Let $G$ be a Lie group. Its Lie algebra, when considered as a vector space, is given by $T_e G$, the tangent space of $G$ at the identity element $e$.

However, in order to fully describe the Lie algebra associated with $G$ we must also describe the commutator $\left[\cdot,\,\cdot\right]:T_eG^2\to T_eG$ and show that it obeys the three axions: bilinearity, alternativity and the Jacobi identity.

Following Wikipedia, one defines first for any $g\in G$ left multiplication on $G$ by $g$ as $$ l_g:G\to G$$ given by $$ x\mapsto gx$$and a left-multiplication invariant vector field $X\in TG$ is one which obeys for every $\left(g,\,h\right)\in G^2$ $$ \left(d l_g\right)_h X_h = X_{gh} $$ where $\left(d l_g\right)_h:T_hG\to T_{gh}G$ is the differential of $l_g$ at $h$. We define $Lie\left(G\right)$ as the vector space of left-multiplication invariant vector fields.

Apparently $G\times Lie\left(G\right)$ is isomorphic to $TG$ via $$\left(g,X\right)\mapsto\left(g,X_g\right)$$ so that we get a $\natural$ isomorphism $Lie\left(G\right)$ with $T_eG$ given by $$Lie\left(G\right)\ni X \mapsto X_e\in T_eG$$This last isomorphism we call $\phi$.

Now apparently there is a Lie bracket structure on $TG$ which induces a Lie bracket structure on $Lie\left(G\right)$: for any $X$ and $Y$ in $TG$ we have $$ \left[X,\,Y\right]_{TG}= X\left(Y\left(\cdot\right)\right)-Y\left(X\left(\cdot\right)\right)$$ This in turn can be pushed forward to a define our desired Lie bracket on $T_e G \equiv \frak{g} $ via: If $X$ and $Y$ are any tangent vectors in $T_eG$ then $$\left[X,\, Y\right]_{T_eG}=\phi\left[\phi^{-1}\left(X\right),\,\phi^{-1}\left(Y\right)\right]_{TG}$$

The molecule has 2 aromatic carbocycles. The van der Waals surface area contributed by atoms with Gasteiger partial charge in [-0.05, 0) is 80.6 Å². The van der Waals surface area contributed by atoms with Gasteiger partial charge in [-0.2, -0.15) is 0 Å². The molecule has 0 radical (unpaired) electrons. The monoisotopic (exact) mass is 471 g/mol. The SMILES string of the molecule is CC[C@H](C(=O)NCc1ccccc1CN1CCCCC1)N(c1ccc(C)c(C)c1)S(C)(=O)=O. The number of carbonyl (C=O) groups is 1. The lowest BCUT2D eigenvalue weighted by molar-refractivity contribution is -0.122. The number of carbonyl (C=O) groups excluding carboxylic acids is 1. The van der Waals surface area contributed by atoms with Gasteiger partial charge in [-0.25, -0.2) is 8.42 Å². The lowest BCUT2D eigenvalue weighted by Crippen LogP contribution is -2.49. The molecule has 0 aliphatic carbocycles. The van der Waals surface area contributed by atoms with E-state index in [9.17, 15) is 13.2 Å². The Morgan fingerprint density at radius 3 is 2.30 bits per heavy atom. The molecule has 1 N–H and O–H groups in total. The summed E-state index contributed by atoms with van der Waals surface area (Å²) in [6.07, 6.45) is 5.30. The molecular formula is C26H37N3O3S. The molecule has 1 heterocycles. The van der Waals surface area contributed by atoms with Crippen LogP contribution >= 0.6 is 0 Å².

My question is: is there now any easier way to describe $\left[\cdot,\,\cdot\right]:T_eG^2\to T_eG$? I tried for example to write it in coordinates and it was a mess. How do you "easily" see how $\left[X,\, Y\right]_{T_eG}$ acts on any scalar function $f$ given some $X$ and $Y$ in $T_eG$?


Indeed there is at least locally at the identity. The heart of the questio is given by the Baker Hausdorff Campbell formula, i.e. $$\exp\left(X\right)\exp\left(Y\right)=\exp\left(X+Y+\frac{1}{2}\left[X,Y\right]+\frac{1}{12}\left(\left[X,\left[X,Y\right]\right]+\left[Y,\left[Y,X\right]\right]\right)...\right).$$ Usually you read it in the opposite way deducing locally the multiplication law starting from Lie's parenthesis (you might want to remember that $\exp\left(X\right)$ can be thought as an element of the Lie Group and so $\exp\left(X\right)\exp\left(Y\right)$ it just the multiplication of two elements $g$ and $h$ of the Lie Group). The converse, i.e. recovering the Lie parenthesis from the multiplication law, is also true but involves the logarithm function and therefore it's really just local, but anyway can be done.

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    $\begingroup$ @Daco, Thanks for your comment. I still don't fully understand how to extract only $\left[X,\,Y\right]$ by taking the log because there will be an infinite series of nested brackets. Can you then give an explicit formula for $\left(\left[X,\,Y\right]\right)\left(f\right)$? $\endgroup$ – PPR Oct 20 '16 at 8:03
  • $\begingroup$ I might have missen something... once you have X and Y obtained from the logarithm you just define the commutator the usual way $\endgroup$ – Dac0 Oct 21 '16 at 7:12
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    $\begingroup$ Anyway, whatever you are looking for, for these kind of questions the answer is in some kind of variation of the BHC forrmula $\endgroup$ – Dac0 Oct 21 '16 at 7:15
  • $\begingroup$ First of all, as I said, I don't understand how to obtain $X$ and $Y$ from the Logarithm since there is also the infinite series of nested commutators. Secondly, $X$ and $Y$ are actually given, and what is unknown is $\left[X,\,Y\right]$, and an explicit formula for how it acts on a scalar $f:G\to\mathbb{F}$. $\endgroup$ – PPR Oct 21 '16 at 13:19
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    $\begingroup$ Ok, now I got what you were asking $\endgroup$ – Dac0 Oct 21 '16 at 14:25

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